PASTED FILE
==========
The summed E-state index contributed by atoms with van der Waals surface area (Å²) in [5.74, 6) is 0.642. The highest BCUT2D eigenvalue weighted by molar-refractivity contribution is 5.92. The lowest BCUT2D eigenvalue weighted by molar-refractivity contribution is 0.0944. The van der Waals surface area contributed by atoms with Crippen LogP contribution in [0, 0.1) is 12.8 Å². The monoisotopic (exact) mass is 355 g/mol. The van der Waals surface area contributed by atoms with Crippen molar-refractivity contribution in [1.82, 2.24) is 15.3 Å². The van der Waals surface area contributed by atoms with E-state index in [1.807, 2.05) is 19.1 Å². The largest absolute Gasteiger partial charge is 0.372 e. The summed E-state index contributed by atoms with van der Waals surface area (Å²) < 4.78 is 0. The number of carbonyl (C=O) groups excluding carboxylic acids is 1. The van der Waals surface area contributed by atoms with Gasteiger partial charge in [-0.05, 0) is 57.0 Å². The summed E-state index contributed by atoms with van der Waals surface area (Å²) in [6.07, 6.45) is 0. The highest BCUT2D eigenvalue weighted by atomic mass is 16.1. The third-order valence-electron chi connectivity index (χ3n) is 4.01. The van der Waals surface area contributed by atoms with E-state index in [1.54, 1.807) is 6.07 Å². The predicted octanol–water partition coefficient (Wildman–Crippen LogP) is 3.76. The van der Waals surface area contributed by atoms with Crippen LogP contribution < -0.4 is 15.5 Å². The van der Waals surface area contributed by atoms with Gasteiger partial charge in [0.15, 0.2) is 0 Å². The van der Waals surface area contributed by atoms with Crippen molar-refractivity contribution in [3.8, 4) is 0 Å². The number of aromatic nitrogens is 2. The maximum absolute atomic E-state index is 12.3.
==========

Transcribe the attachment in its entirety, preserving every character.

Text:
The summed E-state index contributed by atoms with van der Waals surface area (Å²) in [5.74, 6) is 0.642. The highest BCUT2D eigenvalue weighted by molar-refractivity contribution is 5.92. The lowest BCUT2D eigenvalue weighted by molar-refractivity contribution is 0.0944. The van der Waals surface area contributed by atoms with Crippen LogP contribution in [0, 0.1) is 12.8 Å². The monoisotopic (exact) mass is 355 g/mol. The van der Waals surface area contributed by atoms with Crippen molar-refractivity contribution in [1.82, 2.24) is 15.3 Å². The van der Waals surface area contributed by atoms with E-state index in [1.807, 2.05) is 19.1 Å². The largest absolute Gasteiger partial charge is 0.372 e. The summed E-state index contributed by atoms with van der Waals surface area (Å²) < 4.78 is 0. The number of carbonyl (C=O) groups excluding carboxylic acids is 1. The van der Waals surface area contributed by atoms with Gasteiger partial charge in [-0.05, 0) is 57.0 Å². The summed E-state index contributed by atoms with van der Waals surface area (Å²) in [6.07, 6.45) is 0. The highest BCUT2D eigenvalue weighted by atomic mass is 16.1. The third-order valence-electron chi connectivity index (χ3n) is 4.01. The van der Waals surface area contributed by atoms with E-state index in [1.54, 1.807) is 6.07 Å². The predicted octanol–water partition coefficient (Wildman–Crippen LogP) is 3.76. The van der Waals surface area contributed by atoms with Crippen LogP contribution < -0.4 is 15.5 Å². The van der Waals surface area contributed by atoms with Gasteiger partial charge in [0.15, 0.2) is 0 Å². The van der Waals surface area contributed by atoms with Crippen molar-refractivity contribution in [3.8, 4) is 0 Å². The number of aromatic nitrogens is 2. The maximum absolute atomic E-state index is 12.3.